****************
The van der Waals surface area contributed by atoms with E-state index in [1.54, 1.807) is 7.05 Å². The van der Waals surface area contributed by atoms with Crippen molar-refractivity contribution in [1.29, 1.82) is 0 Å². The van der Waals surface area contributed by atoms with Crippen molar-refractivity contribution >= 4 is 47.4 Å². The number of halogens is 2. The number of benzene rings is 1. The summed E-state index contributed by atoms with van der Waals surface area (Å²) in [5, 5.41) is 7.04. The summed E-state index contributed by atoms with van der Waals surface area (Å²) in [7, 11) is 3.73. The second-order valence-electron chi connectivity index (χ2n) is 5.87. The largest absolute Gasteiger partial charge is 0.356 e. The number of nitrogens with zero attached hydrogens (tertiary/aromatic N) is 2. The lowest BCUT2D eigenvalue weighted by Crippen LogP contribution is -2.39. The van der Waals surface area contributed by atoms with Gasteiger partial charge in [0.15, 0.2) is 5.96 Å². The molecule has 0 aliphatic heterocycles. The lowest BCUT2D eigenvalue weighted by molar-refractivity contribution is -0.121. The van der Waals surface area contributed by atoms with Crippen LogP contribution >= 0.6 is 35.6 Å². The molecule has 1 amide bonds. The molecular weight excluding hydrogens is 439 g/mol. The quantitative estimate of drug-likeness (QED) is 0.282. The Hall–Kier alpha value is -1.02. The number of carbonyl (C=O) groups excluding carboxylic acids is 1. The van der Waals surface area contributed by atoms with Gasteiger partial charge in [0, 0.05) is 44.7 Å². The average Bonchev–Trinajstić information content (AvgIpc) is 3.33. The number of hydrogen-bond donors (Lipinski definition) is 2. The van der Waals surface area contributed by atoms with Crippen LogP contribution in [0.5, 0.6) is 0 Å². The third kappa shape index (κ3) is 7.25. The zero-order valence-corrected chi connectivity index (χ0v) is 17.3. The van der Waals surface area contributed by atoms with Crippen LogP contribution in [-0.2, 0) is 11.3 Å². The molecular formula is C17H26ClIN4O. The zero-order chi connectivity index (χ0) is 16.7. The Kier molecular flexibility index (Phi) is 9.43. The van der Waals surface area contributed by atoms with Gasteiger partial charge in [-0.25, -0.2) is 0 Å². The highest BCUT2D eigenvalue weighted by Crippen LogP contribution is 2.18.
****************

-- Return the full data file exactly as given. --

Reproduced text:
The van der Waals surface area contributed by atoms with E-state index in [1.54, 1.807) is 7.05 Å². The van der Waals surface area contributed by atoms with Crippen molar-refractivity contribution in [1.29, 1.82) is 0 Å². The van der Waals surface area contributed by atoms with Crippen molar-refractivity contribution >= 4 is 47.4 Å². The number of halogens is 2. The number of benzene rings is 1. The summed E-state index contributed by atoms with van der Waals surface area (Å²) in [5, 5.41) is 7.04. The summed E-state index contributed by atoms with van der Waals surface area (Å²) in [7, 11) is 3.73. The second-order valence-electron chi connectivity index (χ2n) is 5.87. The largest absolute Gasteiger partial charge is 0.356 e. The number of nitrogens with zero attached hydrogens (tertiary/aromatic N) is 2. The lowest BCUT2D eigenvalue weighted by Crippen LogP contribution is -2.39. The van der Waals surface area contributed by atoms with Gasteiger partial charge in [0.15, 0.2) is 5.96 Å². The molecule has 0 aliphatic heterocycles. The lowest BCUT2D eigenvalue weighted by molar-refractivity contribution is -0.121. The van der Waals surface area contributed by atoms with Crippen LogP contribution >= 0.6 is 35.6 Å². The molecule has 1 amide bonds. The molecular weight excluding hydrogens is 439 g/mol. The quantitative estimate of drug-likeness (QED) is 0.282. The Hall–Kier alpha value is -1.02. The number of carbonyl (C=O) groups excluding carboxylic acids is 1. The van der Waals surface area contributed by atoms with Gasteiger partial charge in [0, 0.05) is 44.7 Å². The average Bonchev–Trinajstić information content (AvgIpc) is 3.33. The number of hydrogen-bond donors (Lipinski definition) is 2. The van der Waals surface area contributed by atoms with Crippen LogP contribution in [0.5, 0.6) is 0 Å². The third kappa shape index (κ3) is 7.25. The zero-order valence-corrected chi connectivity index (χ0v) is 17.3. The van der Waals surface area contributed by atoms with Crippen LogP contribution in [-0.2, 0) is 11.3 Å². The molecular formula is C17H26ClIN4O. The zero-order chi connectivity index (χ0) is 16.7. The Kier molecular flexibility index (Phi) is 9.43. The van der Waals surface area contributed by atoms with Gasteiger partial charge in [-0.25, -0.2) is 0 Å². The highest BCUT2D eigenvalue weighted by Crippen LogP contribution is 2.18.